3414.0 - Guide to Migrant Statistical Sources, 2011 (Edition 2)  
ARCHIVED ISSUE Released at 11:30 AM (CANBERRA TIME) 29/03/2011   
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The Household, Income and Labour Dynamics in Australia Survey (HILDA)


The Household, Income and Labour Dynamics in Australia Survey (HILDA) is a longitudinal social and economic survey which tracks all members of an initial sample of households in a series of interviews (waves) over an indefinite life.

HILDA is designed to collect data in three main areas: economic and subjective well-being, labour market dynamics and family dynamics. Topics covered in these areas include education, current employment and employment history, job search experience, income, health and well-being, child care, housing, family background, marital history and family formation for those aged 15 years and over.

HILDA is funded by the Australian Government Department of Families, Housing, Community Services and Indigenous Affairs. Responsibility for the design and management of the survey rests with the Melbourne Institute of Applied Economic and Social Research.

Commencing in 2001, HILDA collects data annually. Consistency of questions allows for panel data analysis. Additional topics and questions have been added in subsequent waves to meet demand. HILDA is currently funded for 12 waves (years) and data are now available for waves 1 to 9.


The HILDA Survey began with a large national probability sample of Australian households occupying private dwellings, excluding sparsely populated areas of Australia. All members of households providing at least one interview in wave 1 form the basis of the panel to be pursued in each subsequent wave. In addition, the sample is gradually extended to include any new household members resulting from changes in the composition of the original households.

From wave 2 onwards, there are two types of sample members in the survey:

  • Continuing Sample Members (CSMs): include all members of wave 1 households. Any children subsequently born to or adopted by CSMs are also classified as CSMs. Further, all new entrants to a household who have a child with a CSM are converted to CSM status. CSMs remain in the sample indefinitely.
  • Temporary Sample Members (TSMs): all other people who share a household with a CSM in wave 2 or later are considered TSMs. TSMs are only included in the sample for as long as they live with a CSM.

In each wave, household interviews are sought with households containing at least one CSM. Individual interviews are sought with all people in the sample (CSMs or TSMs) who are aged 15 or over as at the preceding 30 June. CSMs that move are followed and interviews are sought with their household. Therefore, from wave 2 onwards, interviews may be conducted in non-private dwellings and remote or sparsely populated areas of Australia. Interviews are not conducted with people who move overseas, but on returning to Australia they will be again eligible for interview.

The fieldwork is undertaken from August to March each year, with approximately 95 per cent of the fieldwork being completed by December.

To give an indication of sample size, the numbers for waves 1 to 5 are:
  • 7,682 households and 13,969 individuals interviewed in wave 1 (1,600 individuals arrived in last 20 years)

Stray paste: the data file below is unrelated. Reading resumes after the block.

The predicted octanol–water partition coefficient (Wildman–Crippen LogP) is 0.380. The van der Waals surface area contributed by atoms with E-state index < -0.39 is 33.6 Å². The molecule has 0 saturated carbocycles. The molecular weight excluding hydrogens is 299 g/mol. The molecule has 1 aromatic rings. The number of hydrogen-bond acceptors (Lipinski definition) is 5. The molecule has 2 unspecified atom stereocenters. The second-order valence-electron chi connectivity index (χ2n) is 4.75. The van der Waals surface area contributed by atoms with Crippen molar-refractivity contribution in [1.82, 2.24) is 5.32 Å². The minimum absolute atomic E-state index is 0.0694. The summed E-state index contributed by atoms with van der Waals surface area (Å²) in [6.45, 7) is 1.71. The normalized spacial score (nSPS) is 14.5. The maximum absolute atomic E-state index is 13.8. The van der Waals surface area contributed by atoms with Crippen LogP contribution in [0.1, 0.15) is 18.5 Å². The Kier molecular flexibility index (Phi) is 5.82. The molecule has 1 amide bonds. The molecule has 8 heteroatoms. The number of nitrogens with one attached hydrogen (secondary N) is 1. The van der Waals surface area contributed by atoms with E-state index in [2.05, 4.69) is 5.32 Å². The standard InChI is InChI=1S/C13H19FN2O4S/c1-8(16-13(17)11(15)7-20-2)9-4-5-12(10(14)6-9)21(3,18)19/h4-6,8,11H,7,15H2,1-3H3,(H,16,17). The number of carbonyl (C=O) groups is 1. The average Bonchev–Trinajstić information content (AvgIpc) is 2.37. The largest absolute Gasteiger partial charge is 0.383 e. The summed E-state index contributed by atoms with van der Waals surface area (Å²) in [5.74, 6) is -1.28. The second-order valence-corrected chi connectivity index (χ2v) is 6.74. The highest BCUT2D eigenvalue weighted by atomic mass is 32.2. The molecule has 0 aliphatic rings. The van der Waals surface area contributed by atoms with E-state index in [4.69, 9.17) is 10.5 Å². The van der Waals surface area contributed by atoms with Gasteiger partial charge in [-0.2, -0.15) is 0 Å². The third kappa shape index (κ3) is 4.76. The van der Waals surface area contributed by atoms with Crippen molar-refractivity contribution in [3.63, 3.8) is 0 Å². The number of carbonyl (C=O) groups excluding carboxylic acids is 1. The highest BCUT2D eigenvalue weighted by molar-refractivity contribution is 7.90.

• 7,245 households and 13,041 individuals interviewed in wave 2 (1,294 individuals arrived in last 20 years)
  • 7,096 households and 12,728 individuals interviewed in wave 3 (1,130 individuals arrived in last 20 years)
  • 6,987 households and 12,408 individuals interviewed in wave 4 (1,031 individuals arrived in last 20 years)
  • 7,125 households and 12,759 individuals interviewed in wave 5 (1,037 individuals arrived in last 20 years)


  • Country of birth
  • Country of birth of mother
  • Country of birth of father
  • Year of arrival in Australia
  • Proficiency in spoken English (very well, well, not well, not at all)
  • English first language learned to speak as child

From wave 4 onwards:
  • Australian citizenship status
  • Whether permanent resident of Australia
  • Whether New Zealand citizen when arrived in Australia
  • Whether arrived as refugee or under humanitarian migration program
  • Whether individual was Primary Applicant for Visa
  • Visa category (Skilled, Business, Family, Refugee or Special Humanitarian, New Zealand citizen)
  • Who paid for airfare to come to Australia?

A full list of individual data items is available on the HILDA website for each wave. The reference period for each data item depends on the questions used.


Major classifications used include:
  • Australian Standard Classification of Education (ASCED)
  • Australian Standard Classification of Occupations (ASCO)
  • Standard Australian Classification of Countries (SACC)


It is anticipated that reliable estimates could be obtained for immigrants at the Australian level and for most states.


HILDA data are provided mainly to academic and government researchers who produce journal articles, working papers, other publications and reference material. HILDA data are released to researchers annually.

The Melbourne Institute of Applied Economic and Social Research can also provide customised tables on a consultancy basis.


Administrative Assistant
HILDA Survey
Melbourne Institute of Applied Economic and Social Research
Level 7, Alan Gilbert Building, 161 Barry Street
University of Melbourne VIC 3010
Email: hilda-inquiries@unimelb.edu.au
Ph: (03) 8344 2108
Fax: (03) 8344 2111
Web: http://www.melbourneinstitute.com/hilda